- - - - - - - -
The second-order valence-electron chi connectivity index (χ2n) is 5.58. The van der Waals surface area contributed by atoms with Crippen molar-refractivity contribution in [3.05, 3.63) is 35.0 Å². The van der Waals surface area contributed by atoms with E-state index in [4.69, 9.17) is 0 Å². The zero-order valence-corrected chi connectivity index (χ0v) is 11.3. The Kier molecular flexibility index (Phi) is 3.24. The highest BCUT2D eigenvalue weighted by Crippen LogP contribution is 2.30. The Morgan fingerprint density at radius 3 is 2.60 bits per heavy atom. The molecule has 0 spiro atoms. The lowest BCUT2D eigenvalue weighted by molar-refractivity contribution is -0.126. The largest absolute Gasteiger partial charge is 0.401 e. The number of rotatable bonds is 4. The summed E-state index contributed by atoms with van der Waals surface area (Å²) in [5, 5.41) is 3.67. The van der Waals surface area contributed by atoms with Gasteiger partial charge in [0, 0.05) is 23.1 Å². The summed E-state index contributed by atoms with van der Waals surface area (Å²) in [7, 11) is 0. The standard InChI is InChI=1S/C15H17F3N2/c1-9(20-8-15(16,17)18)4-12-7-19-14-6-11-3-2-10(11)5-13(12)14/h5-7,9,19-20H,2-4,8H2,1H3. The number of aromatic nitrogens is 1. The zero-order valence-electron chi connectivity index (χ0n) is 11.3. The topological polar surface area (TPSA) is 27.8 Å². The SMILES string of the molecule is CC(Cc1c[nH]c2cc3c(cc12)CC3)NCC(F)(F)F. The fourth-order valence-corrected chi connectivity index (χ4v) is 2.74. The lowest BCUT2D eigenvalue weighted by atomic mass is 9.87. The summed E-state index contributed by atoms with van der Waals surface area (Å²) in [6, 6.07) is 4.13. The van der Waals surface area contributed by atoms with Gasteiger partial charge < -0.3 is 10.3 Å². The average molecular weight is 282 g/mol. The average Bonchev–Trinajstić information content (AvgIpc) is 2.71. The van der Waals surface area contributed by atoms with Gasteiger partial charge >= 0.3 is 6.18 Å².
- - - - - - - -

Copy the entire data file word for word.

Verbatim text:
The second-order valence-electron chi connectivity index (χ2n) is 5.58. The van der Waals surface area contributed by atoms with Crippen molar-refractivity contribution in [3.05, 3.63) is 35.0 Å². The van der Waals surface area contributed by atoms with E-state index in [4.69, 9.17) is 0 Å². The zero-order valence-corrected chi connectivity index (χ0v) is 11.3. The Kier molecular flexibility index (Phi) is 3.24. The highest BCUT2D eigenvalue weighted by Crippen LogP contribution is 2.30. The Morgan fingerprint density at radius 3 is 2.60 bits per heavy atom. The molecule has 0 spiro atoms. The lowest BCUT2D eigenvalue weighted by molar-refractivity contribution is -0.126. The largest absolute Gasteiger partial charge is 0.401 e. The number of rotatable bonds is 4. The summed E-state index contributed by atoms with van der Waals surface area (Å²) in [5, 5.41) is 3.67. The van der Waals surface area contributed by atoms with Gasteiger partial charge in [0, 0.05) is 23.1 Å². The summed E-state index contributed by atoms with van der Waals surface area (Å²) in [7, 11) is 0. The standard InChI is InChI=1S/C15H17F3N2/c1-9(20-8-15(16,17)18)4-12-7-19-14-6-11-3-2-10(11)5-13(12)14/h5-7,9,19-20H,2-4,8H2,1H3. The number of aromatic nitrogens is 1. The zero-order valence-electron chi connectivity index (χ0n) is 11.3. The topological polar surface area (TPSA) is 27.8 Å². The SMILES string of the molecule is CC(Cc1c[nH]c2cc3c(cc12)CC3)NCC(F)(F)F. The fourth-order valence-corrected chi connectivity index (χ4v) is 2.74. The lowest BCUT2D eigenvalue weighted by atomic mass is 9.87. The summed E-state index contributed by atoms with van der Waals surface area (Å²) in [6, 6.07) is 4.13. The van der Waals surface area contributed by atoms with Gasteiger partial charge < -0.3 is 10.3 Å². The average molecular weight is 282 g/mol. The average Bonchev–Trinajstić information content (AvgIpc) is 2.71. The van der Waals surface area contributed by atoms with Gasteiger partial charge >= 0.3 is 6.18 Å².